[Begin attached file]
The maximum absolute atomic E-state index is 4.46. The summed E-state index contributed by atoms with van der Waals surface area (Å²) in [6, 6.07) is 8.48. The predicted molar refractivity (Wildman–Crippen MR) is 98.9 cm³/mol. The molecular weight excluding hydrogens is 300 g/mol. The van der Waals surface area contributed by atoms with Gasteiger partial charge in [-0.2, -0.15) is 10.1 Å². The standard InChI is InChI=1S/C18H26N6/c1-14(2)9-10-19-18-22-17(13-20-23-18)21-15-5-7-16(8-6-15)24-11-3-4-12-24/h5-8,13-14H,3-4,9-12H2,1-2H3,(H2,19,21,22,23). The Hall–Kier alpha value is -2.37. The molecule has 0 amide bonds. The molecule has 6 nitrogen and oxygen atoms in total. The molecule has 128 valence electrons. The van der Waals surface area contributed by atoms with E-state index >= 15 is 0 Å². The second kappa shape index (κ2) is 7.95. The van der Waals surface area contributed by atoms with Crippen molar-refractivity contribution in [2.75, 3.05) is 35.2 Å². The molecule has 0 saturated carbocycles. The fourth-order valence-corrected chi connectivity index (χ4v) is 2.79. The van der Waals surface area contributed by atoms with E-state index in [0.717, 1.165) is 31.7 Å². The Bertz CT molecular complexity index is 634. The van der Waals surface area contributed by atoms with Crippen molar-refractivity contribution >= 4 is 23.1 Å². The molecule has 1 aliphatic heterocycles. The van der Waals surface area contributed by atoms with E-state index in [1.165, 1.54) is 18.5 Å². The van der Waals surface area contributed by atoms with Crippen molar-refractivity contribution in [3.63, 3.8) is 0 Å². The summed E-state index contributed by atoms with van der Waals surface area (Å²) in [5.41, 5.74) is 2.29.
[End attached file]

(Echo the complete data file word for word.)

The maximum absolute atomic E-state index is 4.46. The summed E-state index contributed by atoms with van der Waals surface area (Å²) in [6, 6.07) is 8.48. The predicted molar refractivity (Wildman–Crippen MR) is 98.9 cm³/mol. The molecular weight excluding hydrogens is 300 g/mol. The van der Waals surface area contributed by atoms with Gasteiger partial charge in [-0.2, -0.15) is 10.1 Å². The standard InChI is InChI=1S/C18H26N6/c1-14(2)9-10-19-18-22-17(13-20-23-18)21-15-5-7-16(8-6-15)24-11-3-4-12-24/h5-8,13-14H,3-4,9-12H2,1-2H3,(H2,19,21,22,23). The Hall–Kier alpha value is -2.37. The molecule has 0 amide bonds. The molecule has 6 nitrogen and oxygen atoms in total. The molecule has 128 valence electrons. The van der Waals surface area contributed by atoms with E-state index >= 15 is 0 Å². The second kappa shape index (κ2) is 7.95. The van der Waals surface area contributed by atoms with Crippen molar-refractivity contribution in [2.75, 3.05) is 35.2 Å². The molecule has 0 saturated carbocycles. The fourth-order valence-corrected chi connectivity index (χ4v) is 2.79. The van der Waals surface area contributed by atoms with E-state index in [0.717, 1.165) is 31.7 Å². The Bertz CT molecular complexity index is 634. The van der Waals surface area contributed by atoms with Crippen molar-refractivity contribution >= 4 is 23.1 Å². The molecule has 1 aliphatic heterocycles. The van der Waals surface area contributed by atoms with E-state index in [1.165, 1.54) is 18.5 Å². The van der Waals surface area contributed by atoms with Crippen molar-refractivity contribution in [3.63, 3.8) is 0 Å². The summed E-state index contributed by atoms with van der Waals surface area (Å²) in [5.41, 5.74) is 2.29.